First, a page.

The proposed “Little White House” restaurant, originally planned for a building that was demolished, is finding a new home with a proposed mixed-use development on Brookhaven’s Dresden Drive.
Developers for the Dresden Village mixed-use development are in talks about purchasing the property where the “Little White House” stood on Caldwell Road, adjacent to a site where they want to build an apartment complex, townhomes and retail space. The land is currently occupied by the DeKalb County tag office.
“We have an agreement with the owner [Fritz Rybert] to purchase the land where the Little White House was located,” said J.R. Connolly, president and CEO of Connolly Investment and Development, developer of Dresden Village along with Fairfield Residential.
“The restaurant would be built essentially the same plan as it was. The flavor will be similar,” Connolly said. “It will look like a house, but we are incorporating it with the project, which gets rid of the biggest problem of parking because we have a parking structure.”
Rybert did not return calls for comment.
Located just off the thriving Dresden Drive corridor, the one-story house at 2536 Caldwell Road was rezoned by the city last year to allow a restaurant by chef Scott Serpas named Dixie Moon. Serpas, a Brookhaven resident, is known for Serpas True Food in Atlanta’s Old Fourth Ward.
But Rybert’s contractor demolished the house in June, violating the city’s zoning policy and forcing the city to halt work on the restaurant, which had been in the works for several years.
The city’s zoning code prohibits construction of a new single-story building at the site of the Little White House due to restrictions in the Brookhaven Peachtree Overlay District. But by adding the White House to the Dresden Village development, zoning codes are likely to be met, according to City Attorney Chris Balch.
“The solution is between the two landowners,” Balch said. “But hypothetically speaking, if this joint venture were to go forward, it complies with the overlay for a two-story building. And it will have parking.”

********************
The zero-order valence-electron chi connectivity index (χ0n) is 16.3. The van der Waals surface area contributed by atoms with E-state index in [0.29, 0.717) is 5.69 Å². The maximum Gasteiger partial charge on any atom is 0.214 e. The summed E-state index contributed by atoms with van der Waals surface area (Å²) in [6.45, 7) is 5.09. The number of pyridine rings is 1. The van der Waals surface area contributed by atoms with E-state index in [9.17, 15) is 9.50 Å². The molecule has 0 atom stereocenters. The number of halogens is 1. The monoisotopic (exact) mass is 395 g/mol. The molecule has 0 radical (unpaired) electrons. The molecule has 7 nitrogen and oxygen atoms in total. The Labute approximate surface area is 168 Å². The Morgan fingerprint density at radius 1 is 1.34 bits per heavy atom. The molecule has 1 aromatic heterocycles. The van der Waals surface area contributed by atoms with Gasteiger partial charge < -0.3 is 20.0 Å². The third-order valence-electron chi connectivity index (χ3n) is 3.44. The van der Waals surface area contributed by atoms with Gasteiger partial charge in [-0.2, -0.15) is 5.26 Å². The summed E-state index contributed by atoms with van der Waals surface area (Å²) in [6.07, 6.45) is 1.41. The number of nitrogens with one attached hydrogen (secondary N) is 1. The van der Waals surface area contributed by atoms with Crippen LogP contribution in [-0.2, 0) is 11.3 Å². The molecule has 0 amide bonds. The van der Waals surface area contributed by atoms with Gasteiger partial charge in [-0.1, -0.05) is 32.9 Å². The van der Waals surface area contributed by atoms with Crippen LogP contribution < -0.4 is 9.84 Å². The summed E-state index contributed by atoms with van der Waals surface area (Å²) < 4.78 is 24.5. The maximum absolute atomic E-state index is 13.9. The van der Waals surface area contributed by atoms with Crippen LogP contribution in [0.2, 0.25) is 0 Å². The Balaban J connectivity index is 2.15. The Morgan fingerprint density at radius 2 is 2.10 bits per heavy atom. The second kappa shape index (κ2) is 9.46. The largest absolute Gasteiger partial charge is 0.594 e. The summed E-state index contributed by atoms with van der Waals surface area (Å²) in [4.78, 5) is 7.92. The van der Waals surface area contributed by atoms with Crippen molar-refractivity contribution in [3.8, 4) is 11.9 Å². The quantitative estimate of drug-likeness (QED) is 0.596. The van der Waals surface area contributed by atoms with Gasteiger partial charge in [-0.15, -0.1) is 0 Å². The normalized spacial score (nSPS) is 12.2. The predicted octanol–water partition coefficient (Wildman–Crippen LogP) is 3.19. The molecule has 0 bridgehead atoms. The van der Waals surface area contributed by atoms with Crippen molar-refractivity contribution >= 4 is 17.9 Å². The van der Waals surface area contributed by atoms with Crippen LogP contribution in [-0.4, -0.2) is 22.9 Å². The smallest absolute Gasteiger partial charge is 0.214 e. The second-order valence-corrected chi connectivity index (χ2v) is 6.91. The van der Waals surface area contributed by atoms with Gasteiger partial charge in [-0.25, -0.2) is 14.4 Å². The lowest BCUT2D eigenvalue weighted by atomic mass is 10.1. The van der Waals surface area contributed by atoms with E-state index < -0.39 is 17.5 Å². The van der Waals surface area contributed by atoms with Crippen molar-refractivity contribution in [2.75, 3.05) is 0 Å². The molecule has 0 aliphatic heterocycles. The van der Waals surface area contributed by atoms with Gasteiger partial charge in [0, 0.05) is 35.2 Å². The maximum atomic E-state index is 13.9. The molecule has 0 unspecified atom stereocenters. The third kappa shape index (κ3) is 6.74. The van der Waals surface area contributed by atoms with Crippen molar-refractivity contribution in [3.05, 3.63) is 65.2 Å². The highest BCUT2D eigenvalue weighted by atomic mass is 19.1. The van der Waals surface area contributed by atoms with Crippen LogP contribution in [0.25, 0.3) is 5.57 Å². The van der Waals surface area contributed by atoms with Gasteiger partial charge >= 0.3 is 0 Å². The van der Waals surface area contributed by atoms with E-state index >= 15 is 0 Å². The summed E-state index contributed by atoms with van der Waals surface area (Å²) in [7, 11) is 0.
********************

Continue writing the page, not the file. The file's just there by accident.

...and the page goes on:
Balch said he can’t predict what the City Council will do, but if the proposal is approved, everybody gets what they want, “including a Scott Serpas restaurant in Brookhaven.”
The developers asked the Planning Commission on Nov. 2 to have their rezoning request deferred until December, but the commission voted to defer it until January. The City Council was expected to consider the deferral at its Nov. 9 meeting. UPDATE: The City Council voted to send the application back to the Planning Commission in January.
Connolly Investment and Development and Fairfield Residential are the developers of the $50 million to $60 million planned mixed-use project at the 3-acre site on the corner of Dresden Drive and Caldwell Drive, where the DeKalb County Tax Commissioner office is currently located.
The project was recently revised to include 10 for-sale townhomes fronting Caldwell Road. A parking deck would include 180 spaces that would be available to the Dixie Moon restaurant, for shops in the project and to the general public, Connolly said.
Parking along the thriving Dresden Drive has long been an issue and developers are trying to sweeten their deal with the community by including public parking.
The proposed project includes approximately 20,000 square feet of boutiques and local restaurants with outside patios managed by local operators; pedestrian-friendly streetscapes with wide sidewalks and attractive storefronts; and 194 luxury multi-family apartment homes.